Venturing into sustainable funds is a growing trend for eco-conscious investors.
There are now more than 550 ESG funds, which allocate according to environmental, social and governance issues, according to Morningstar.
“We’re seeing an evolution of sustainable products right now,” said Jon Hale, global head of sustainability at Morningstar, in an interview Monday on CNBC’s “ETF Edge.”
Investors poured an annual record of $69.2 billion into ESG funds last year. Despite the continued high level of demand for the funds, Hale said that the preferences of what investors want to see from an ESG fund are “inchoate.”
“They’re not exactly incoherent,” he said, “but putting the onus back on asset managers to say, ‘here’s generally what we want, now you have to figure out the specifics of it.'”
ESG funds promote a variety of causes and initiatives. Some aim to bolster gender or racial equality, while others invest in green energy technology.
“Sustainability is complex,” Hale said. “Because it is an investment product, it needs to have competitive returns.”
To better ensure earnest performance, the ESG funds operate to include the best company in every sector, including oil and tobacco companies. As a result, environmentally friendly companies can be excluded because competitors score better on certain metrics.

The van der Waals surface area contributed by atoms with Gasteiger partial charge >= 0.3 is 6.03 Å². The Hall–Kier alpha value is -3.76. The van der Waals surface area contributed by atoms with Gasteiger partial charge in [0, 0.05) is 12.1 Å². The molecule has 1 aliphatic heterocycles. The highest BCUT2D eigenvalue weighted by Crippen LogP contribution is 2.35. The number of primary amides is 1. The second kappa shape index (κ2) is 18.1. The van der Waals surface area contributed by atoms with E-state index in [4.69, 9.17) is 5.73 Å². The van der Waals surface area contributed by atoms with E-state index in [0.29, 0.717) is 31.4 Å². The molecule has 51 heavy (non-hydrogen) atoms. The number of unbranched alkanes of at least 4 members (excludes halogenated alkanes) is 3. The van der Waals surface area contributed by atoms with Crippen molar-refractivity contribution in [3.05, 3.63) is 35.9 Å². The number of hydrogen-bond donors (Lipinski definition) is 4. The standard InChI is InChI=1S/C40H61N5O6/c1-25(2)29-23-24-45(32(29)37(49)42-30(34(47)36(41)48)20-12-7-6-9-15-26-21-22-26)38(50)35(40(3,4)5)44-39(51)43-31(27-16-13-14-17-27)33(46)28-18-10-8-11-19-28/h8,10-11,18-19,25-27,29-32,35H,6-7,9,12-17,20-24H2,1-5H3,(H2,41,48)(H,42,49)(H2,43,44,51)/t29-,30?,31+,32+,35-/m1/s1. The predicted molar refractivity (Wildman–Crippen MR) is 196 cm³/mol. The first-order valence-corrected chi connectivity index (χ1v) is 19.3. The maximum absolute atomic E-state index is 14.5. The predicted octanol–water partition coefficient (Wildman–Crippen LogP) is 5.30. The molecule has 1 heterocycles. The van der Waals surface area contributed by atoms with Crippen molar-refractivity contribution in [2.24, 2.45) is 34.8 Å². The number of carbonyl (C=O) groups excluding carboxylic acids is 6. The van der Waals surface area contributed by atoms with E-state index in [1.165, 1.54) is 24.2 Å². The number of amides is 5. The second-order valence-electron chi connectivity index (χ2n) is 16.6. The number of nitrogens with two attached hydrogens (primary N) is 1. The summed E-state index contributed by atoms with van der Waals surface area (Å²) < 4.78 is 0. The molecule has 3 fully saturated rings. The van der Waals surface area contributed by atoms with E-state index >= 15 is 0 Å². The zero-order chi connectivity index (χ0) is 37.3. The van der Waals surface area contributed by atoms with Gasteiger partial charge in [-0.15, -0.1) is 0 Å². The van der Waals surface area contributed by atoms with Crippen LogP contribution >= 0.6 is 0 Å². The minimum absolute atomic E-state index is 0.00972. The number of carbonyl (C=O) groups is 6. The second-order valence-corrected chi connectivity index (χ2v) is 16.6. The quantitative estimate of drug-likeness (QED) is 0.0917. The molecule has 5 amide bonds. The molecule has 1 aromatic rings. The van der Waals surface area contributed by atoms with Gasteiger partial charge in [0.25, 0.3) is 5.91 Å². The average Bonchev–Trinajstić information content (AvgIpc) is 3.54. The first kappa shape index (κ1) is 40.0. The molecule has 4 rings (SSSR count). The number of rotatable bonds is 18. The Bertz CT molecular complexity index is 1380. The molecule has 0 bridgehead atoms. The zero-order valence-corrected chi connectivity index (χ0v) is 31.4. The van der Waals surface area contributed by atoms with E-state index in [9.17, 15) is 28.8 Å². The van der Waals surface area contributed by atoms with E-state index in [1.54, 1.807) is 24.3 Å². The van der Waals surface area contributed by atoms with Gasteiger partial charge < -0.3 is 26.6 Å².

Hale gave the example of Tesla, which was excluded from the S&P 500 ESG Index (SPXESUP).
“There’s all kinds of ESG issues that come into play when you’re evaluating a company,” he said. “And evaluating the potential ESG risks to that company and its stock performance.”
In the case of SPXESUP, Hale said that it was Tesla’s overall risk compared with other auto companies that excluded it.
“But that same index isn’t really considering impact,” Hale said. “I think we need to go to a point where we’re combining [impact and risk], and there’s a more overarching analysis.”
If a stock like Tesla would be included in a portfolio because of its impact, Hale said that there’s an argument to be made for engagement — for investors to come to the table and ask a company’s plans to get to net zero, and changes in the business.
“It’s the same thing about oil companies,” Hale said. “ESG funds can make the choice. They’re not all fossil fuel-free, they don’t exclude all oil and gas companies.”
Most ESG funds will include oil companies. Occidental (OXY), for example, frequently shows up because it scores highest on certain metrics.
“Over the last five years during this tremendous boom in ESG, generally speaking they have outperformed traditional investments.” Hale said.
Sustainable funds outperformed their peers last year, but by a narrower margin than in previous years. Slightly more than half of ESGs landed in the top half of their Morningstar category, with equity funds leading the way.
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